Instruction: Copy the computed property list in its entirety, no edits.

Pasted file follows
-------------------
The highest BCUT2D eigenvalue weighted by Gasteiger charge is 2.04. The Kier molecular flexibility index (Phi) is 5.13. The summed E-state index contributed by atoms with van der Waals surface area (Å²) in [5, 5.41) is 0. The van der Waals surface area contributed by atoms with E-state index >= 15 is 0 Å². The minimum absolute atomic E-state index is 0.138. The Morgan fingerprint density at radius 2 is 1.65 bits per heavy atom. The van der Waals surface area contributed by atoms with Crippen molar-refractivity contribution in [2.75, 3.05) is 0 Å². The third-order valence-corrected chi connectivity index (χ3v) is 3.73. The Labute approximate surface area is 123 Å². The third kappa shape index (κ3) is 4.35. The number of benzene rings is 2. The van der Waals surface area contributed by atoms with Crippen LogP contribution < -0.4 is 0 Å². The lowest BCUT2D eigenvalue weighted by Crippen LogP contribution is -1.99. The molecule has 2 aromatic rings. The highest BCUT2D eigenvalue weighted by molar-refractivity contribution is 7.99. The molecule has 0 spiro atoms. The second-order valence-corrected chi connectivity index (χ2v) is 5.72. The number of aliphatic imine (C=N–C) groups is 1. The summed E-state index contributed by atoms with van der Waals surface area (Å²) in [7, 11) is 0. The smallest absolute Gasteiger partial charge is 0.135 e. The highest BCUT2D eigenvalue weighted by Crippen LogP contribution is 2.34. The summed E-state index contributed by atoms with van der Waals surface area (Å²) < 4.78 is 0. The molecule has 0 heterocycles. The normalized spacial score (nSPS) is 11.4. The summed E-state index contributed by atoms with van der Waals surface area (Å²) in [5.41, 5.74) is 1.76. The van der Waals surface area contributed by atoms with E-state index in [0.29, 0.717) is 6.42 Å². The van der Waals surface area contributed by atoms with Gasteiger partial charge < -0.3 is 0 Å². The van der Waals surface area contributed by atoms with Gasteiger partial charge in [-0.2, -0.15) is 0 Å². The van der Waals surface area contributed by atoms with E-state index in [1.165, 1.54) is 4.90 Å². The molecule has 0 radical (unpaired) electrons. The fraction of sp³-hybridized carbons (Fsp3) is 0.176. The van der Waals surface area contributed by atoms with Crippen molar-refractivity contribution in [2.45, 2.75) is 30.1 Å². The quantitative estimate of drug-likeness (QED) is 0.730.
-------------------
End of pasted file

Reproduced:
The highest BCUT2D eigenvalue weighted by Gasteiger charge is 2.04. The Kier molecular flexibility index (Phi) is 5.13. The summed E-state index contributed by atoms with van der Waals surface area (Å²) in [5, 5.41) is 0. The van der Waals surface area contributed by atoms with E-state index >= 15 is 0 Å². The minimum absolute atomic E-state index is 0.138. The Morgan fingerprint density at radius 2 is 1.65 bits per heavy atom. The van der Waals surface area contributed by atoms with Crippen molar-refractivity contribution in [2.75, 3.05) is 0 Å². The third-order valence-corrected chi connectivity index (χ3v) is 3.73. The Labute approximate surface area is 123 Å². The third kappa shape index (κ3) is 4.35. The number of benzene rings is 2. The van der Waals surface area contributed by atoms with Crippen LogP contribution < -0.4 is 0 Å². The lowest BCUT2D eigenvalue weighted by Crippen LogP contribution is -1.99. The molecule has 2 aromatic rings. The highest BCUT2D eigenvalue weighted by molar-refractivity contribution is 7.99. The molecule has 0 spiro atoms. The second-order valence-corrected chi connectivity index (χ2v) is 5.72. The number of aliphatic imine (C=N–C) groups is 1. The summed E-state index contributed by atoms with van der Waals surface area (Å²) in [7, 11) is 0. The smallest absolute Gasteiger partial charge is 0.135 e. The highest BCUT2D eigenvalue weighted by Crippen LogP contribution is 2.34. The summed E-state index contributed by atoms with van der Waals surface area (Å²) < 4.78 is 0. The molecule has 0 heterocycles. The normalized spacial score (nSPS) is 11.4. The summed E-state index contributed by atoms with van der Waals surface area (Å²) in [5.41, 5.74) is 1.76. The van der Waals surface area contributed by atoms with E-state index in [0.29, 0.717) is 6.42 Å². The van der Waals surface area contributed by atoms with Gasteiger partial charge < -0.3 is 0 Å². The van der Waals surface area contributed by atoms with Gasteiger partial charge in [-0.2, -0.15) is 0 Å². The van der Waals surface area contributed by atoms with E-state index in [1.165, 1.54) is 4.90 Å². The molecule has 0 radical (unpaired) electrons. The fraction of sp³-hybridized carbons (Fsp3) is 0.176. The van der Waals surface area contributed by atoms with Crippen molar-refractivity contribution in [2.45, 2.75) is 30.1 Å². The quantitative estimate of drug-likeness (QED) is 0.730.